What is the Word of Faith?

If I told you that, for every pound (or dollar, US visitors) you gave me, you could expect a hundred back, you would bite my hand off. Think of what I’m saying. If you give me £100, I will give you £10,000. You’d be crazy not to take it.

Well, as a reader of this blog, I would expect you to treat my claim with great scepticism. But this is the offer that Word of Faith preachers make to their congregations. The Word of Faith, if true, is the best news ever. It guarantees that you can be rich, free from sickness, and conquer all of your problems. Their insistence that “You can have what you say” has led to it being dubbed the “blab it and grab it” lot.

This prosperity gospel has thousands of adherents in the UK. It is followed by a significant proportion of Charismatic and Pentecostal Christians.

The Charismatic Movement is, essentially, Christians of other denominations behaving like Pentecostals. It is characterised chiefly by speaking in tongues, as well as the other gifts of the spirit (prophecy), and a very expressive worship style (raising your hands in worship, dancing before God, pop- and rock-influenced worship music).

The Charismatic movement has had quite an impact in the Church of England. Holy Trinity Brompton is one prominent Charismatic Anglican church, best known for being the place that invented the Alpha course. The New Church Movement and the Vineyard movement are also Charismatic. A lot of Charismatic churches are completely independent, though.

There are half a million Charismatic Christians in the UK, and a further million Pentecostals (statistics at the end of this post). By all accounts, they are the fastest (some say only) growing churches in Britain. They’re also the only mega-churches: 9% of Pentecostals attend a church with weekly attendance of over 1,000, according to Tearfund.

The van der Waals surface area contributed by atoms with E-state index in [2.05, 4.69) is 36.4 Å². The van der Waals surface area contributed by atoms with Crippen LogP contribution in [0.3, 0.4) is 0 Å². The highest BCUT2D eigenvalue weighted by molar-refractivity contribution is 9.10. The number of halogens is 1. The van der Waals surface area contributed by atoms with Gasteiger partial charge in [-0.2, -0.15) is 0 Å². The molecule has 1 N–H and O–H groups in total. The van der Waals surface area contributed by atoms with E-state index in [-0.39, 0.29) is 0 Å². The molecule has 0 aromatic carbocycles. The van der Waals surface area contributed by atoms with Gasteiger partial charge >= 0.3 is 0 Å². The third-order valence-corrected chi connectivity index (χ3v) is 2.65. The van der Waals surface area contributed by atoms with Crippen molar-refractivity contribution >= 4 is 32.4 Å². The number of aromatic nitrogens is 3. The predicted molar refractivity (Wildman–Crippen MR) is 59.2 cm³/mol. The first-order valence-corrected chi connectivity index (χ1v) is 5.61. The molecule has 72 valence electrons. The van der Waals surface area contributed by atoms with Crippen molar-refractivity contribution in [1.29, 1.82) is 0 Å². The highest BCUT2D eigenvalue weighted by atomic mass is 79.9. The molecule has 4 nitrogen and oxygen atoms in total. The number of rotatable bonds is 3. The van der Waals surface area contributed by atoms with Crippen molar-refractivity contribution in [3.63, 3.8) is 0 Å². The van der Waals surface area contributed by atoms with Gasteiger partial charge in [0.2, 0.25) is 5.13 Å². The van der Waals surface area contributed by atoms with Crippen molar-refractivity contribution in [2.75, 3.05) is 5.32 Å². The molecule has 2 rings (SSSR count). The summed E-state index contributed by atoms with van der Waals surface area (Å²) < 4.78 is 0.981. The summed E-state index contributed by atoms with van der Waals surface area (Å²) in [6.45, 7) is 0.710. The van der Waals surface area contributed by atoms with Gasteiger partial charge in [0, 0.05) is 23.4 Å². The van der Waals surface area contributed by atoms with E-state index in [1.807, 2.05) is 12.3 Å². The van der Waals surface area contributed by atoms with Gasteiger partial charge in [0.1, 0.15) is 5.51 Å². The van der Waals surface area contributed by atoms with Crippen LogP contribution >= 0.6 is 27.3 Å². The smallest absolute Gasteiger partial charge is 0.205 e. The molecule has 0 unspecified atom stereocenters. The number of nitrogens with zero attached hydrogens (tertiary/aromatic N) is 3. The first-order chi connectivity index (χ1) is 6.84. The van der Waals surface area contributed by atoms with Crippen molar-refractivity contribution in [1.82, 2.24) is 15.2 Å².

Placing a number on how many of these people put stock in the Word of Faith is pure guesswork. I’ve attended a number of New Churches, and found them generally sympathetic to the Word of Faith. At Bath City Church, a “new” church, the WoF was not preached from the pulpit, but they frequently gave a platform to my Dad to preach it midweek. He was quite well-known locally for preaching the prosperity gospel.

In my experience, some Charismatic Christians are deeply suspicious of the Word of Faith. Praying in tongues, shaking uncontrollably, casting out demons, being “drunk” in the Holy Spirit – that’s all fine, but they draw the line at the prosperity gospel. Overall, though, I’d say a majority of Charismatics are sympathetic to the Word of Faith, and a significant minority follow it devoutly.

 Kenneth Copeland

The best-known Faith preacher is Kenneth Copeland. I spent most of my childhood listening to him; he popularised the hundredfold return message I referenced at the start of this post. He frequently ran week-long conventions at the 9,000-seater NIA in Birmingham. This coming weekend, he is hosting a three day conference at London’s ExCel Centre. While the NIA was never packed, Copeland has always drawn thousands to his UK meetings. Copeland’s UK office is in Bath. I emailed them to find out how popular he is in the UK. The answer came back that KCM has “more than 17,000 friends and partners in the UK and Europe.”

Benny Hinn

Another popular Word of Faither is the faith healer Benny Hinn. I went to a meeting of his at the Albert Hall in the 90s, hosted by Colin Dye’s 15,000-strong Kensington Temple. There seemed to be more people outside than inside; getting a ticket was next to impossible. It seems Hinn still enjoys this popularity. At a 2006 meeting at the ExCel Centre, he claims there were 7,000 people outside, unable to fit in the auditorium.